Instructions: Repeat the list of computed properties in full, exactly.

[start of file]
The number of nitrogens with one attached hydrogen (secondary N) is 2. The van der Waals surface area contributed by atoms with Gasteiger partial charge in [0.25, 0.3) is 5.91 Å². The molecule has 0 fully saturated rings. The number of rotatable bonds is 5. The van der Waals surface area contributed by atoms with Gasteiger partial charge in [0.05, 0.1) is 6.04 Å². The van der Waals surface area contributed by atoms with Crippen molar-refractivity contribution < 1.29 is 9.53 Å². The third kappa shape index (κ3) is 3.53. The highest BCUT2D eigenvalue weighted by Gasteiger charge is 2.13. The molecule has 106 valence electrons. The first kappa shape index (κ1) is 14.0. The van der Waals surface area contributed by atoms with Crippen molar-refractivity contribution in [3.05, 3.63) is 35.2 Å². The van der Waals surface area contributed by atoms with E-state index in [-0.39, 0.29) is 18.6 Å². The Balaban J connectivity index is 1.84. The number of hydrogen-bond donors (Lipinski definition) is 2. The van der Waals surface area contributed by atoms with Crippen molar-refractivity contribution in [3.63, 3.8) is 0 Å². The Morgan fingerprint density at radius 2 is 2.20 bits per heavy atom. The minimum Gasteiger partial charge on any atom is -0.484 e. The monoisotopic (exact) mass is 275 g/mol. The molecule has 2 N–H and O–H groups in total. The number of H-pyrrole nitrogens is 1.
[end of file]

The number of nitrogens with one attached hydrogen (secondary N) is 2. The van der Waals surface area contributed by atoms with Gasteiger partial charge in [0.25, 0.3) is 5.91 Å². The molecule has 0 fully saturated rings. The number of rotatable bonds is 5. The van der Waals surface area contributed by atoms with Gasteiger partial charge in [0.05, 0.1) is 6.04 Å². The van der Waals surface area contributed by atoms with Crippen molar-refractivity contribution < 1.29 is 9.53 Å². The third kappa shape index (κ3) is 3.53. The highest BCUT2D eigenvalue weighted by Gasteiger charge is 2.13. The molecule has 106 valence electrons. The first kappa shape index (κ1) is 14.0. The van der Waals surface area contributed by atoms with Crippen molar-refractivity contribution in [3.05, 3.63) is 35.2 Å². The van der Waals surface area contributed by atoms with E-state index in [-0.39, 0.29) is 18.6 Å². The Balaban J connectivity index is 1.84. The number of hydrogen-bond donors (Lipinski definition) is 2. The van der Waals surface area contributed by atoms with Crippen molar-refractivity contribution in [3.63, 3.8) is 0 Å². The Morgan fingerprint density at radius 2 is 2.20 bits per heavy atom. The minimum Gasteiger partial charge on any atom is -0.484 e. The monoisotopic (exact) mass is 275 g/mol. The molecule has 2 N–H and O–H groups in total. The number of H-pyrrole nitrogens is 1.